Best Supporting Actress

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Jamie Lee Curtis Halloween

Jennifer Jason Leigh Annihilation

Blake Lively A Simple Favor

Molly Ringwald All These Moments

Anya Taylor-Joy Thoroughbreds

Sometimes when you see a familiar face on screen that you don’t see as much as you used to it can bring a smile to your face, but it doesn’t surpass mere nostalgia. Here it does, Ringwald’s work here blew me away and as as I stated on my Letterboxd review she  “has some of the most beautifully acted moments of restrained pain and meaningful subtext in the film.”

Best Supporting Actor

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Thomas Brodie-Sangster Maze Runner: The Death Cure

Hugh Grant Paddington 2

Michael B. Jordan Black Panther

Dennis Quaid I Can Only Imagine

Alex Wolff Hereditary

Truisms abound on villainous characters, the best are relatable and multidimensional and at their best identifiable. Having a great villain doesn’t guarantee a great performance, but a great performance and a great villain is something rare and special. Michael B. Jordan has that here.

Best Cast

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Molly Ringwald, Jemima Kirke, Harley Quinn Smith, Brian d’Arcy James, Brendan Meyer, Roscoe Orman, Salena Qureshi, and Sam McCarthy All These Small Moments

Natalie Portman, Benedict Wong, Sonoya Mizuno, David Gyasi, Oscar Isaac, Jennifer Jason Leigh,  Gina Rodriguez, Tuva Novotny, Tessa Thompson, Sammy Hayman and Josh Danford Annihilation

Emily Blunt, John Krasinski, Millicent Simmonds, Noah Jupe, Cade Woodward, and Leon Rossum A Quiet Place

Chadwick Boseman, Michael B. Jordan, Lupita Nyong’o, Danai Gurira, Martin Freeman, Daniel Kaluuya, Leatitia Wright, Sterling K. Brown, Angela Basset, Forest Whitaker, Andy Serkis, Florence Kasumba, John Kani, David S. Lee, Nabiyah Be, et al. Black Panther

Alex Wolff, Gabriel Byrne, Toni Collette, Milly Shapiro, et al. Hereditary

Large ensembles are some times at a disadvantage inasmuch as there isn’t always enough screen-time to go around and with more people there are mathematically more possible weakest links. Sometimes everyone in a large cast does rise to the occasion and the experience is richer than it otherwise would’ve been as it was in Black Panther.

Best Performance by a Young Actress in a Leading Role

Eighth Grade - Still 1

Pixie Davies Mary Poppins Returns

Elsie Fisher Eighth Grade

Isabela Moner Instant Family

Storm Reid A Wrinkle in Time

Millicent Simmonds A Quiet Place

Ultimately, this became a showdown of verisimilitude. Not only that but actresses representing realities we don’t often see on screen. Elsie Fisher edges slightly ahead because she conveys some of the most believable and searing adolescent awkwardness I’ve seen and also conveys a unique yet universal character, she too does great work without dialogue, which is the crux of film acting.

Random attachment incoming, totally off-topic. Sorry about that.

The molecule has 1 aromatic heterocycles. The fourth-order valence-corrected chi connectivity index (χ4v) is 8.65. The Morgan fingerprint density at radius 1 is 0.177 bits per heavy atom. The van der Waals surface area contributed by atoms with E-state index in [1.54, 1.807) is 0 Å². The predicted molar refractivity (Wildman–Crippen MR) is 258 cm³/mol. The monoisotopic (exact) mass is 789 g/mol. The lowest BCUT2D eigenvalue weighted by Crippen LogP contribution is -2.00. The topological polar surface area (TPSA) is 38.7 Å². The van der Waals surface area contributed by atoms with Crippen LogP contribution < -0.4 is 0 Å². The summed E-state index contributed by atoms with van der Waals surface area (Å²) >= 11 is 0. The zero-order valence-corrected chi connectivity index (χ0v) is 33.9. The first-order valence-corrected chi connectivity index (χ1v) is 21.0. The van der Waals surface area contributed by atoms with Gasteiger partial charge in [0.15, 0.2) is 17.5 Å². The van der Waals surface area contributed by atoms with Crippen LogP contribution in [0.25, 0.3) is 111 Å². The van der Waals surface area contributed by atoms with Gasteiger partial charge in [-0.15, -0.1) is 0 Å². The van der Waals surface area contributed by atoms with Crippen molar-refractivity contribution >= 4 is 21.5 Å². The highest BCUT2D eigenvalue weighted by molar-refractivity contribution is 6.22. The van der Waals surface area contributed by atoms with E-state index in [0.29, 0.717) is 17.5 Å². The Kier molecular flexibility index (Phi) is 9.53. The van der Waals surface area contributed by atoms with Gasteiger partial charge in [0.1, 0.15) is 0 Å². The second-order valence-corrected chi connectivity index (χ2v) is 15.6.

Best Performance by a Young Actor in a Leading Role

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Rohan Chand Mowgli

Joel Dawson Mary Poppins Returns

Noah Jupe A Quiet Place

Deric McCabe A Wrinkle in Time

Owen Vaccaro The House with a Clock in its Walls

Working with minimal dialogue does not by default lead to a brilliant performance, in this film everyone is, but after a breakout year Jupe brings his talent into another stratosphere.

Best Performance by a Young Actress in a Supporting Role

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Bronte Carmichael Christopher Robin

Julianna Gamiz Instant Family

Abby Ryder Fortson Ant-Man and the Wasp

McKenna Roberts Skyscraper

Isabella Sermon Jurassic World: Fallen Kingdom

Not only was this a question of screen-time but also of the complexity of the role, with those considerations Isabella Sermon was the clear choice.

Best Performance by a Young Actor in a Supporting Role

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Ian Alexander Every Day

Sam McCarthy All These Small Moments

Orton O’Brien Christopher Robin

Gustavo Quiroz Instant Family

Nathanael Saleh Mary Poppins Returns

This was a particularly difficult one because the screen-time for all actors was varied. Every Day with a multitude of people playing A gave most actors working that role one very good scene. Ian Alexander was the best of the best. Orton O’Brien played small but poignant flashbacks. Gustavo Quiroz and Nathanael Saleh probably had the most screen-time but in terms of quantity and quality it had to be Sam McCarthy.

Best Youth Ensemble

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Storm Reid, Levi Miller, Deric McCabe, and Rowan Blanchard A Wrinkle in Time

Elsie Fisher, Jake Ryan, Daniel Zolghardi, Fred Hechinger, Luke Prael, Shacha Temirov, Thomas John O’Reilly, Tiffany Grossfeld and William Alexander Wunsch Eighth Grade

Angourie Rice, Lucas Jade Zumann, Ian Alexander, Charles Vandervaart, et al.  Every Day

Pixie Davies, Nathanael Saleh, Joel Dawson, Billy Barratt, Felix Collar, and Kate Atwell  Mary Poppins Returns

Isabela Moner, Gustavo Quiroz, Julianna Gamiz and Carson Holmes Instant Family

Cast awards can either be seen as a numbers game or a depth game. With group efforts, no matter how large or small a group, you are only as strong as your weakest link. None of these nominated casts have a weak link, but all of the actors in this quartet are on part with one another.

Best Orignal Screenplay

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Brian Woods & Scott Beck and John Krasinski A Quiet Place